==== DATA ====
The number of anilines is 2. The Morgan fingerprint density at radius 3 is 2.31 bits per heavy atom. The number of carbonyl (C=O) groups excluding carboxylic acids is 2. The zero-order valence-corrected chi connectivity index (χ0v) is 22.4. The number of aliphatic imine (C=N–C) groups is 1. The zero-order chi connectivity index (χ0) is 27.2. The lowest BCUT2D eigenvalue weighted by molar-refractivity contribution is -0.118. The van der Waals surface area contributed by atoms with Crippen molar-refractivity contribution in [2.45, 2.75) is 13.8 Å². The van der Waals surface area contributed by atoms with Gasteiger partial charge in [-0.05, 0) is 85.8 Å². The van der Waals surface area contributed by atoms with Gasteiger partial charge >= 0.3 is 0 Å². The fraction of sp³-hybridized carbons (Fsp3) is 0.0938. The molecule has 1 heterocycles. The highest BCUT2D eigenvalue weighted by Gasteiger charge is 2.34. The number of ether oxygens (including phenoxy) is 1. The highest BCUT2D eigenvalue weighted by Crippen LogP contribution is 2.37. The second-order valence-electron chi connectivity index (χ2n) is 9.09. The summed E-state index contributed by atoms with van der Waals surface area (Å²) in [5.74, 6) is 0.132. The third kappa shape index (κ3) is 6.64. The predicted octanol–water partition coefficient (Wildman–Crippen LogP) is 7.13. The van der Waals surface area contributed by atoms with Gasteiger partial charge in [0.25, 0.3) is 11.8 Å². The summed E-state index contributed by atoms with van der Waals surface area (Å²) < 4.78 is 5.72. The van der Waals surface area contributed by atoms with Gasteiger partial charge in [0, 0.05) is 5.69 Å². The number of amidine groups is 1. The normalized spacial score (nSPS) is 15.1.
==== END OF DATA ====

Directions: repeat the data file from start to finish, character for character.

The number of anilines is 2. The Morgan fingerprint density at radius 3 is 2.31 bits per heavy atom. The number of carbonyl (C=O) groups excluding carboxylic acids is 2. The zero-order valence-corrected chi connectivity index (χ0v) is 22.4. The number of aliphatic imine (C=N–C) groups is 1. The zero-order chi connectivity index (χ0) is 27.2. The lowest BCUT2D eigenvalue weighted by molar-refractivity contribution is -0.118. The van der Waals surface area contributed by atoms with Crippen molar-refractivity contribution in [2.45, 2.75) is 13.8 Å². The van der Waals surface area contributed by atoms with Gasteiger partial charge in [-0.05, 0) is 85.8 Å². The van der Waals surface area contributed by atoms with Gasteiger partial charge >= 0.3 is 0 Å². The fraction of sp³-hybridized carbons (Fsp3) is 0.0938. The molecule has 1 heterocycles. The highest BCUT2D eigenvalue weighted by Gasteiger charge is 2.34. The number of ether oxygens (including phenoxy) is 1. The highest BCUT2D eigenvalue weighted by Crippen LogP contribution is 2.37. The second-order valence-electron chi connectivity index (χ2n) is 9.09. The summed E-state index contributed by atoms with van der Waals surface area (Å²) in [5.74, 6) is 0.132. The third kappa shape index (κ3) is 6.64. The predicted octanol–water partition coefficient (Wildman–Crippen LogP) is 7.13. The van der Waals surface area contributed by atoms with Gasteiger partial charge in [0.25, 0.3) is 11.8 Å². The summed E-state index contributed by atoms with van der Waals surface area (Å²) < 4.78 is 5.72. The van der Waals surface area contributed by atoms with Gasteiger partial charge in [0, 0.05) is 5.69 Å². The number of amidine groups is 1. The normalized spacial score (nSPS) is 15.1.